- Gleason score. This score ranges from 6 to 10, with 10 being the highest grade. Your number gives you a sense of how quickly your normal cells change to cancer cells. A high grade means the cells are very mutated and hardly look or act at all like normal cells.
- Prostate-specific antigen (PSA) results. PSA is a protein produced by prostate cells. In general, the higher your PSA number or the more it goes up over time, the more likely prostate cancer is present. Experts don’t yet agree on what numbers are considered normal or high. Talk to your doctor about what your results mean for you.
Finally, if you’re doing your research online, be cautious. Dr. Loeb led a study that looked at more than 100 YouTube videos about prostate cancer. She found that 77% had biased or misinformed content. “If you’re not going to reliable, vetted websites, there’s a high probability you’re getting bad information,” Dr. Loeb says.
Stick with trusted sources such as the American Cancer Society and the Prostate Cancer Foundation. And if you have questions about what you’re learning, always discuss them with your doctor.
Step 4: Get a second opinion
It’s a good idea to seek advice from more than one doctor. That’s especially true if you’re concerned that you haven’t explored all your options, or if you and your doctor don’t communicate well.
“It’s important to get an opinion from different types of specialists,” adds Dr. Loeb. In addition to a urologist, she recommends seeing a radiation oncologist and a medical oncologist. You can often find experts with these specialties under one roof at an academic medical center or a private practice. That means you might be able to get multiple medical opinions on the same day.
You can also ask your first doctor for suggestions. “‘Are there any other types of doctors I should speak to?’ is a useful question,” says Dr. Loeb. Another great resource: the American Society of Clinical Oncology’s Find a Doctor tool.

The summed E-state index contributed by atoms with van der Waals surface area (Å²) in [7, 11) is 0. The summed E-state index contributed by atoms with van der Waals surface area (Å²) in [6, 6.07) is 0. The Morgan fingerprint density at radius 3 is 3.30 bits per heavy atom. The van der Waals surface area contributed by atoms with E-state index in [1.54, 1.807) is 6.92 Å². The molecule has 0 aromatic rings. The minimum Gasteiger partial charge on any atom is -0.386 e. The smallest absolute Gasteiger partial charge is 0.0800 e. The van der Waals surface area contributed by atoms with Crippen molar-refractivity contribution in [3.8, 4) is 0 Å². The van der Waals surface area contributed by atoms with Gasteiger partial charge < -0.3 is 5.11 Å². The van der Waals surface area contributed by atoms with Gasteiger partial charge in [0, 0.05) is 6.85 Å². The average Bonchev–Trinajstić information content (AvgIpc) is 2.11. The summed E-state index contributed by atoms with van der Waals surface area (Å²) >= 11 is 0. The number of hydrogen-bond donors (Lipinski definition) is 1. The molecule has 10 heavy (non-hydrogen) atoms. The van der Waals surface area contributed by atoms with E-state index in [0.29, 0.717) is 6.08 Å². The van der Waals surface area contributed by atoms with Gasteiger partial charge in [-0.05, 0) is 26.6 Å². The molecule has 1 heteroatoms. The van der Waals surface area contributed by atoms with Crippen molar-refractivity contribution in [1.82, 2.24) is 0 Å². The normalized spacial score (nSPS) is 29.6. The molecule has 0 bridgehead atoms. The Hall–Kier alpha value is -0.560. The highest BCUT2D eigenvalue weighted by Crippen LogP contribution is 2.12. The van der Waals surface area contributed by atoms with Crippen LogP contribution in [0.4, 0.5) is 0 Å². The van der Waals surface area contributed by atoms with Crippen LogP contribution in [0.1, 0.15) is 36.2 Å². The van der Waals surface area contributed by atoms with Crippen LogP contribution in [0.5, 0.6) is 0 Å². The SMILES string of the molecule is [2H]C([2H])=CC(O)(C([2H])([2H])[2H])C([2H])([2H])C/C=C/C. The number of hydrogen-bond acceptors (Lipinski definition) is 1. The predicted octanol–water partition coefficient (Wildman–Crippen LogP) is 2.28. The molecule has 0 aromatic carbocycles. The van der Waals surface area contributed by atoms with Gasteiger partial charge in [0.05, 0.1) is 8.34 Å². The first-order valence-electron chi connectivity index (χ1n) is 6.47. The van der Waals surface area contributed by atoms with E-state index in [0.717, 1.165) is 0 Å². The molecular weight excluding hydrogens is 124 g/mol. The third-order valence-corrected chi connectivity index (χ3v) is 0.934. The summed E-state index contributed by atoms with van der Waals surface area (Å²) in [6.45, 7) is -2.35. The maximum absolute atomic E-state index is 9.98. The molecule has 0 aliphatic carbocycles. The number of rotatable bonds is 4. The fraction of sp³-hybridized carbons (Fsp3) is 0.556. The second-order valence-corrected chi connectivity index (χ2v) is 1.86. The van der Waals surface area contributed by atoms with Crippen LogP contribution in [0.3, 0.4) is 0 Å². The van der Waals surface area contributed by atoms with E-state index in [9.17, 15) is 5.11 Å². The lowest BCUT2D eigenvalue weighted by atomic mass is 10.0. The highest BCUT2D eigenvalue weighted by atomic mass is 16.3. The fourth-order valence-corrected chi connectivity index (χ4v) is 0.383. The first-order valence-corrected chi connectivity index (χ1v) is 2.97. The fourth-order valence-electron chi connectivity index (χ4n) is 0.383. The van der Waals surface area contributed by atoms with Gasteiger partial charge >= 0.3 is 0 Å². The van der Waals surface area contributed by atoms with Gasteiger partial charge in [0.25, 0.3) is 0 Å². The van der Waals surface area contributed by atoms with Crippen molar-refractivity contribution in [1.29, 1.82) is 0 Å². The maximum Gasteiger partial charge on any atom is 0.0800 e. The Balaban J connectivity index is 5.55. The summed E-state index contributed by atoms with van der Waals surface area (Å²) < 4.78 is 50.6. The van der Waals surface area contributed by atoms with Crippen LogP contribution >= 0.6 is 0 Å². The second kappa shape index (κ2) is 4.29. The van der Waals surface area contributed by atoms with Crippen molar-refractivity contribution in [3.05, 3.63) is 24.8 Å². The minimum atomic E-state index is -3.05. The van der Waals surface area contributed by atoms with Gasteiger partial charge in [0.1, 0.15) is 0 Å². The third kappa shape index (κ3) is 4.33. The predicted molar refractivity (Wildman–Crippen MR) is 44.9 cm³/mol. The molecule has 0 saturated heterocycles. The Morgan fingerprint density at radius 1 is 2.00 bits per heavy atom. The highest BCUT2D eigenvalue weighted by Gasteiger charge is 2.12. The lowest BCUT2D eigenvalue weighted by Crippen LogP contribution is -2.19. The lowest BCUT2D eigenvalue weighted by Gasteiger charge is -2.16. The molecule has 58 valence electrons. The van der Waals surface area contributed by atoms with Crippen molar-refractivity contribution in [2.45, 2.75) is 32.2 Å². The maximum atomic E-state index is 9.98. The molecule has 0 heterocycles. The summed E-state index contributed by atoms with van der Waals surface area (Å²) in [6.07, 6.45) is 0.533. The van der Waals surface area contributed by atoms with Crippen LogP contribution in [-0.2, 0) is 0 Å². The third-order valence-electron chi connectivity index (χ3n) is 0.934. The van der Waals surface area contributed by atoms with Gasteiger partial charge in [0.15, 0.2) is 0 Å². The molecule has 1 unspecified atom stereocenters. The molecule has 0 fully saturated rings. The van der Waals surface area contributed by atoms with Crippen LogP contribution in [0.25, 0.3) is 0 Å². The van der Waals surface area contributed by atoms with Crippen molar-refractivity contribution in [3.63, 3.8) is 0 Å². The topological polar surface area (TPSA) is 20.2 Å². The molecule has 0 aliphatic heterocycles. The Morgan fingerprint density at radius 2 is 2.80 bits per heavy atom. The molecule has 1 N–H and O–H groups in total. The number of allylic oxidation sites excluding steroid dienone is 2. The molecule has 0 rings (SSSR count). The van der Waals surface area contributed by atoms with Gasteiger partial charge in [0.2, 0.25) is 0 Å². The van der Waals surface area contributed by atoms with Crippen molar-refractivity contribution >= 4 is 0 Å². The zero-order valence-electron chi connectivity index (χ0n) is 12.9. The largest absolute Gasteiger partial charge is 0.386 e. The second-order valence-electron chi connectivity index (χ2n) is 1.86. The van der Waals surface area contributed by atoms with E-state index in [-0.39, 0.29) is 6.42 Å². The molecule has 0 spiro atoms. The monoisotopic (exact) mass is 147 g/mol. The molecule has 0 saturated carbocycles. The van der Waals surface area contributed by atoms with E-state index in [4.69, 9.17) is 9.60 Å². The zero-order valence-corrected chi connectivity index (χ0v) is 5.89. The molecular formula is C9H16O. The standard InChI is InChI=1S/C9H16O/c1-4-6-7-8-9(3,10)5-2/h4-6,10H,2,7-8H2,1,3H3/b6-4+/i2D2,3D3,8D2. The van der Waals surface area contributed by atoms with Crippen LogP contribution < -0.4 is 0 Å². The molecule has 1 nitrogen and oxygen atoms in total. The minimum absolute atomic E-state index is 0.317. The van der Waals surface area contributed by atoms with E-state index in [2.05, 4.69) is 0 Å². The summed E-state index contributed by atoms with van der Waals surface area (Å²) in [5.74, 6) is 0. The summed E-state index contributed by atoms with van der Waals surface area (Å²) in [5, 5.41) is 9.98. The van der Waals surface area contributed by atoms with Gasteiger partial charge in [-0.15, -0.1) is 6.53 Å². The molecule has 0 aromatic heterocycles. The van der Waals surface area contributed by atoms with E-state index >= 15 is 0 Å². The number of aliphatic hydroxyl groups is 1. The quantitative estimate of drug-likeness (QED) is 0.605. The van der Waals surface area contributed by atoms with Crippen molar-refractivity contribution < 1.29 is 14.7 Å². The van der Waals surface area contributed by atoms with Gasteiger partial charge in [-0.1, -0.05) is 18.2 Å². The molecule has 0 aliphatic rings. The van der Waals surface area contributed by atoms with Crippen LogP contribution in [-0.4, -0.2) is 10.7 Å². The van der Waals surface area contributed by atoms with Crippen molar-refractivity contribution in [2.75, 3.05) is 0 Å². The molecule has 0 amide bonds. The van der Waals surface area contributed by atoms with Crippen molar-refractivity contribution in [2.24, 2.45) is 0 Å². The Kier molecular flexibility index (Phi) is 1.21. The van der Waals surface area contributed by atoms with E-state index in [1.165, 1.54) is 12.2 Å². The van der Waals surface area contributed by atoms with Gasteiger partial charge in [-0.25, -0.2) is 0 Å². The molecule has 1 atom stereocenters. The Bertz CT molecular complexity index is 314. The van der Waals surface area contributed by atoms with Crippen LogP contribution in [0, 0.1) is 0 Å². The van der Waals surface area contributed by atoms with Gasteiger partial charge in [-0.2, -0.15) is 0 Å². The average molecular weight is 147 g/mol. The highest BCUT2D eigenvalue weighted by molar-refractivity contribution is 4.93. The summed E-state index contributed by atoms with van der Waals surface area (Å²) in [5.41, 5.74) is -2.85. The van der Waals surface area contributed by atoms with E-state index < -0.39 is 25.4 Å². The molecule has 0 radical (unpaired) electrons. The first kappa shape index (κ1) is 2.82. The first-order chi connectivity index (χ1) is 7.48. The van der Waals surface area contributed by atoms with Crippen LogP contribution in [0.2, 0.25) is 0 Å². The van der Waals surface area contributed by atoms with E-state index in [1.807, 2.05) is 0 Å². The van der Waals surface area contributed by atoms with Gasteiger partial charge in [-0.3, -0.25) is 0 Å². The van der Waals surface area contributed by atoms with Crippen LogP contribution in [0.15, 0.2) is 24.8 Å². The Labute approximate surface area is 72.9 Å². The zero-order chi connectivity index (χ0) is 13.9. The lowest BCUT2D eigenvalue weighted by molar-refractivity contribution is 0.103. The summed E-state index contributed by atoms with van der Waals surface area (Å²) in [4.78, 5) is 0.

Step 5: Make exercise a priority
As tempting as it might be to sit at home and mope after a cancer diagnosis, resist the urge to do it. Instead, get outside and get moving. Men with prostate cancer who exercised the most were 30% more likely to live longer and healthier lives than those who exercised the least in a study conducted by the American Cancer Society.
“The more fit you are, the better you’ll get through your treatments,” Dr. Loeb says. “Exercise is especially important if you’re on hormone therapy, which can decrease your muscle mass and increase your fat mass. Plus, it increases your energy and helps to mitigate other side effects.”
You don’t have to run a marathon: Another study showed that walking at an easy pace for just three hours a week was enough to reduce the side effects of prostate cancer treatments.
Step 6: Eat healthy
Good nutrition can help you stay stronger during your treatments. A good rule of thumb: Eat less red meat and more vegetables.“There’s no specific diet cure,” Dr. Loeb says. “But eating well can help you feel better — and help increase your longevity in general.”
“Key statistics for prostate cancer.” American Cancer Society, January 12, 2022, available at https://www.cancer.org/cancer/prostate-cancer/about/key-statistics.html#:~:text=The%20American%20Cancer%20Society’s%20estimates,new%20cases%20of%20prostate%20cancer. Accessed August 1, 2022.
Orom H, Underwood W, and Biddle C. “Emotional distress increases the likelihood of undergoing surgery among men with localized prostate cancer.” The Journal of Urology, February 2017; 197: 350-355.
Friedenreich CM, Wang Q, Neilson HK, et al. “Physical Activity and Survival After Prostate Cancer.” European Urology, vol. 70, no. 4, October 2016, pp: 576-587.
Phillips SM, Stampfer MJ, Chan JM, et al. “Physical Activity, Sedentary Behavior, and Health-Related Quality of Life in Prostate Cancer Survivors in the Health Professionals Follow-Up Study.” Journal of Cancer Survivorship, vol. 9, April 16, 2015, pp: 500-511.